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A VERY RARE BRONZE RITUAL WINE VESSEL AND COVER, FANGYI
A VERY RARE BRONZE RITUAL WINE VESSEL AND COVER, FANGYI
A VERY RARE BRONZE RITUAL WINE VESSEL AND COVER, FANGYI
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A VERY RARE BRONZE RITUAL WINE VESSEL AND COVER, FANGYI
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A VERY RARE BRONZE RITUAL WINE VESSEL AND COVER, FANGYI

LATE SHANG DYNASTY, ANYANG, 12TH CENTURY BC

Details
A VERY RARE BRONZE RITUAL WINE VESSEL AND COVER, FANGYI
LATE SHANG DYNASTY, ANYANG, 12TH CENTURY BC
The slightly tapering, rectangular vessel is cast in crisp, high relief on a leiwen ground on each side with a large taotie mask set between two confronted, long-tailed birds above and two dragons with backward-turned heads on either side of an arched opening on the foot below, all divided by narrow, notched flanges repeated at the corners and also on the cover where the taotie masks are inverted on each slightly convex side below the faceted finial. A single pictogram is cast in the interior base of the vessel and on one interior wall of the cover and may be read as a clan sign. The surface has a mottled blue-green and milky blue-green patination on a cuprite ground.
8 ¾ in. (22 cm.) high
Provenance
The collection of Mr. & Mrs. Rafi Y. Mottahedeh, New York.
Property from the Estate of Rafi Y. Mottahedeh (1901-1978), New York: Sotheby Parke Bernet, New York, 4 November 1978, lot 318.
J. J. Lally & Co., New York, 1992.
The collection of Daniel Shapiro, New York.
Literature
J. J. Lally & Co., New York, Chinese Archaic Bronzes, Sculpture and Works of Art, New York, 1992, no. 21.
D. Shapiro, Ancient Chinese Bronzes, A Personal Appreciation, London, 2013, pp. 86-91 and 136.
J. J. Lally & Co., New York, Chinese Archaic Bronzes: The Collection of Daniel Shapiro, New York, 2014, no. 10 and cover.
Exhibited
New York, J. J. Lally & Co., Chinese Archaic Bronzes Sculpture and Works of Art, 2 - 27 June 1992, no. 21.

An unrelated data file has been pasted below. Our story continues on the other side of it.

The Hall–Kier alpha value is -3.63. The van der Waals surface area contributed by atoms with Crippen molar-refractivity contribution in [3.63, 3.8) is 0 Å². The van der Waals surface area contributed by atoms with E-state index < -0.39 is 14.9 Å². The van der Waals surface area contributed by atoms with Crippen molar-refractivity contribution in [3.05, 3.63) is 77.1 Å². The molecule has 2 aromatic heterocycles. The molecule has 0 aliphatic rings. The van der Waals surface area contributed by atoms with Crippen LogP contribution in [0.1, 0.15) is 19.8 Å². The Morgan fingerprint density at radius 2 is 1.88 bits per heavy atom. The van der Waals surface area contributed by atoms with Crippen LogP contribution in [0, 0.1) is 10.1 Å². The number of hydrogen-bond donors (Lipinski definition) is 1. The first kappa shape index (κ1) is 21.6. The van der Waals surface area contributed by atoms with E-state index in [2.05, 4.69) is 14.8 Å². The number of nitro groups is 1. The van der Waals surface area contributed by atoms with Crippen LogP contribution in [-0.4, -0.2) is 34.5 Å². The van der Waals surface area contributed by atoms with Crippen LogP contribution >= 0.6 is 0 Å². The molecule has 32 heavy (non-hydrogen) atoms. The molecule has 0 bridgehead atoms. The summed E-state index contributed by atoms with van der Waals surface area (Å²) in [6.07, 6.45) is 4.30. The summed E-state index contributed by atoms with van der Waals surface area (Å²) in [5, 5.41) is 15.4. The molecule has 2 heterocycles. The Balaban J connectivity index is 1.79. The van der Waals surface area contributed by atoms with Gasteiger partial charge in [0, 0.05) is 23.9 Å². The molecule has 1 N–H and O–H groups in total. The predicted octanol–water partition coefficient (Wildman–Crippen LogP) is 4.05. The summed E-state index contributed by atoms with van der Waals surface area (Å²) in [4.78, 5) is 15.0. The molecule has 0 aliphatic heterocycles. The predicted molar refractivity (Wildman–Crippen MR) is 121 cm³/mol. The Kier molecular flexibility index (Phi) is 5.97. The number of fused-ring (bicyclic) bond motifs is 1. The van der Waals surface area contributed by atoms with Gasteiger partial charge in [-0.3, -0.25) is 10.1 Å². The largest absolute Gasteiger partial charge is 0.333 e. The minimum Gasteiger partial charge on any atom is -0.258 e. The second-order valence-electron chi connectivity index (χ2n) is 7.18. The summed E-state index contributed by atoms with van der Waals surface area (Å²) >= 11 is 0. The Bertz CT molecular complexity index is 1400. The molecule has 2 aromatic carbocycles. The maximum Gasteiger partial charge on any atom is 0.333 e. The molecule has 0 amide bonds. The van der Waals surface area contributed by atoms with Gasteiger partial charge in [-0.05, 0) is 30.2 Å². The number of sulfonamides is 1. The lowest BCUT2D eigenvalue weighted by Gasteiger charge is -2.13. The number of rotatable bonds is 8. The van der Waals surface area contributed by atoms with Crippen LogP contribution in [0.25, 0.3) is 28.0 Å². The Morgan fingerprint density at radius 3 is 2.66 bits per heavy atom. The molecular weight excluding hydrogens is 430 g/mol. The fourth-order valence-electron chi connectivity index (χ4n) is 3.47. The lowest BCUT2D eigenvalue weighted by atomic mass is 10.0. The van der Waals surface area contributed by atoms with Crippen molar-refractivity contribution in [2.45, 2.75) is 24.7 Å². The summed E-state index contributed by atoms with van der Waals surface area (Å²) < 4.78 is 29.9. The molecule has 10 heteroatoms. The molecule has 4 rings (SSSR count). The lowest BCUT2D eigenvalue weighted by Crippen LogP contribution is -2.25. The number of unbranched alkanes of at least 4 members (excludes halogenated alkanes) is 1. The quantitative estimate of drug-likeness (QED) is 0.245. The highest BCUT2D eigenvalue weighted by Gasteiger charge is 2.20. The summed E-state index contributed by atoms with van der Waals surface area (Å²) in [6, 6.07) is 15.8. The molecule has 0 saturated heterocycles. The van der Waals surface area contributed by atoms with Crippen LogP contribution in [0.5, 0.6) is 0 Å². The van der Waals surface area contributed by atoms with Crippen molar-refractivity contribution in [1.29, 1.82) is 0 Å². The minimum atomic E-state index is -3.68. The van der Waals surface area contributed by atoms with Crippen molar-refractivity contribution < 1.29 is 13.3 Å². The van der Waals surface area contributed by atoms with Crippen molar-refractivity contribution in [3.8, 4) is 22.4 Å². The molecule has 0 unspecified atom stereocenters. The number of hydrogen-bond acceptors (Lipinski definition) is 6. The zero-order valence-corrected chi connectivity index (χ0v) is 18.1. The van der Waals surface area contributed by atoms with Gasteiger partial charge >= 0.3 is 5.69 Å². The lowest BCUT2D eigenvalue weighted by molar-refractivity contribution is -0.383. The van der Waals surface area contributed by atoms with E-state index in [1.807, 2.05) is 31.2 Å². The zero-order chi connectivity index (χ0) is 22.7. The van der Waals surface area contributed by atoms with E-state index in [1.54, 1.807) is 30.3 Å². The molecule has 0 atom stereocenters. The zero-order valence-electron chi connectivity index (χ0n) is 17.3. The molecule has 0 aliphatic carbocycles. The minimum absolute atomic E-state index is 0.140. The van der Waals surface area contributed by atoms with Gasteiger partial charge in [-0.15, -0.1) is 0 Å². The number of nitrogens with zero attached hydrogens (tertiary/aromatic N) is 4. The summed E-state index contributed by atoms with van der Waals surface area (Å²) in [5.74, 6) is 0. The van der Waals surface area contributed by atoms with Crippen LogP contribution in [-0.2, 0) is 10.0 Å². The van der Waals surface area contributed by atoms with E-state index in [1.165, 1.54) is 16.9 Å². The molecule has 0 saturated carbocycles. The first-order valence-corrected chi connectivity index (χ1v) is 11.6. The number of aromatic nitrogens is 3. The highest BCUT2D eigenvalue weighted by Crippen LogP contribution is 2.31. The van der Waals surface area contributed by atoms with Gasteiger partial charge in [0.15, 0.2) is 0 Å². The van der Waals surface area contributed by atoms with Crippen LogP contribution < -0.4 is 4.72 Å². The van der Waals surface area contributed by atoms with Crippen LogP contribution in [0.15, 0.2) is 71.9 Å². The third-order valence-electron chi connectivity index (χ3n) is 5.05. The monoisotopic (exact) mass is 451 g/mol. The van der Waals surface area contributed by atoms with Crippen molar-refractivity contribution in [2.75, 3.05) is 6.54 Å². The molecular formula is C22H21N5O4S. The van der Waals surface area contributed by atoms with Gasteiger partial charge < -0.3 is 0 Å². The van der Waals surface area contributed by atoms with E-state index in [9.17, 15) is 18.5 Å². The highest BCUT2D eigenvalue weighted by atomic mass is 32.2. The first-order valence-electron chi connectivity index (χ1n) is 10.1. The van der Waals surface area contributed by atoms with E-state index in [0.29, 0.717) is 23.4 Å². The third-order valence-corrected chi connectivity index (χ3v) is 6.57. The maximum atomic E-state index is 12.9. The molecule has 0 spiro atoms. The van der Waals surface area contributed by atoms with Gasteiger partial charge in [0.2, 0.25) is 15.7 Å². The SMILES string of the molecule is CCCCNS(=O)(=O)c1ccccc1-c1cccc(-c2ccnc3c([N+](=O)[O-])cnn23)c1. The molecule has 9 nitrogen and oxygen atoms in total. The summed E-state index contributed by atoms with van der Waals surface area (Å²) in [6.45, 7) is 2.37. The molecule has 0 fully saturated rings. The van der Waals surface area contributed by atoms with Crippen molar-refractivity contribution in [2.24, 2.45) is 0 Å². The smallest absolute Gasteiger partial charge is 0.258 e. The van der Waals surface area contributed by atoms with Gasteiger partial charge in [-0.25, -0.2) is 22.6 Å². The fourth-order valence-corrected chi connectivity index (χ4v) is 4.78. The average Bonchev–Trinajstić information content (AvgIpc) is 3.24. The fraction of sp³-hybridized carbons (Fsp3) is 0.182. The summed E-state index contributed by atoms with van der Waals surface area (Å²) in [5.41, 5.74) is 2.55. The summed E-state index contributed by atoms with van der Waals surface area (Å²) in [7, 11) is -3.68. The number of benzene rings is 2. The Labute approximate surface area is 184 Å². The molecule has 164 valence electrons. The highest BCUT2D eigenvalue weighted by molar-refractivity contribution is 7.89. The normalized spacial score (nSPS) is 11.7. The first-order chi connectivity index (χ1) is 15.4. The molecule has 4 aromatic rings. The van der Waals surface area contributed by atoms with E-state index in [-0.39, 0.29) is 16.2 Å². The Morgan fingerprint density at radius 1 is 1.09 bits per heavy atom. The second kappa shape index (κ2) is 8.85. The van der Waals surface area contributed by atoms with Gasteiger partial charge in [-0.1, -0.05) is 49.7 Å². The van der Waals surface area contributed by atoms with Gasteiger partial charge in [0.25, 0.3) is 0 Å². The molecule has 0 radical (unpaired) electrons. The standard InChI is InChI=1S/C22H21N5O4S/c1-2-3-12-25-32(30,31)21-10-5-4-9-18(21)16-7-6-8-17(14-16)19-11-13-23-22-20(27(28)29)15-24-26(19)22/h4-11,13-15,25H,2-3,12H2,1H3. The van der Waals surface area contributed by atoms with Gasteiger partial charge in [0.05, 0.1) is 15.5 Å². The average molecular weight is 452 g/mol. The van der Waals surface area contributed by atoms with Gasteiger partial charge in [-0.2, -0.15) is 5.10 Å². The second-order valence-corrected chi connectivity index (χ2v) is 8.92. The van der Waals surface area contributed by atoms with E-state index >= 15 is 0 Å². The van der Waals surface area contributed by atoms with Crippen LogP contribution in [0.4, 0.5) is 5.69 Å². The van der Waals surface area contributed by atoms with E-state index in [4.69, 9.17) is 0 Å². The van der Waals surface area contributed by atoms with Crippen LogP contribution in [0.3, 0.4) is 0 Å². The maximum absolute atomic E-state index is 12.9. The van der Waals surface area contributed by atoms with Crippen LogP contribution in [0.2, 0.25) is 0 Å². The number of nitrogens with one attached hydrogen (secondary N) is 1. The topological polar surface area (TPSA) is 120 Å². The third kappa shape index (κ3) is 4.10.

New York, J. J. Lally & Co., Chinese Archaic Bronzes: The Collection of Daniel Shapiro, 14 March - 5 April 2014, no. 10.

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Lot Essay


Fangyi, which were wine containers, appear to have been one of the most prized of ritual vessels of the Shang dynasty, as thay have been found in fewer and more sumptuous tombs than more common shapes such as gu, jue and ding. In Ancient Chinese and Ordos Bronzes, p. 92, J. Rawson and E. Bunker, in their discussion of the fangyi, note that during the Shang dynasty vessels of this rare type were used in pairs, as seen in the tomb of Fu Hao, illustrated in Tomb of Lady Hao at Yinxu in Anyang, Beijing, 1980, pls. XVIII (2) and XIX (1 and 2). Sets of ritual bronzes found in several other tombs at Anyang include a single fangyi. The most similar of these fangyi is the one found in 1983 in Tomb M633 at Dasikong, Anyang, illustrated in Ritual Bronzes Recently Excavated in Yinxu, Yinxu, 2008, pp. 108-109 and pp. 92-93, pl. 24, illustrating the set of bronzes, which includes the fangyi, two jue, two gu, two ding, a gui and a pou. The shape of the Fu Hao and Dasikong fangyi and the decoration and its placement are similar to that of the present vessel. Another similarly decorated fangyi of similar form, from the collection of Mrs. Walter Sedgwick, is illustrated by W. Watson, Ancient Chinese Bronzes, London, 1962, pl. 18a. See, also, the fangyi illustrated by M. Hearn, Ancient Chinese Art: The Ernest Erickson Collection in the Metropolitan Museum of Art, New York, 1987, pp. 28-29. On all of the vessels the motifs are similar, but not identical.

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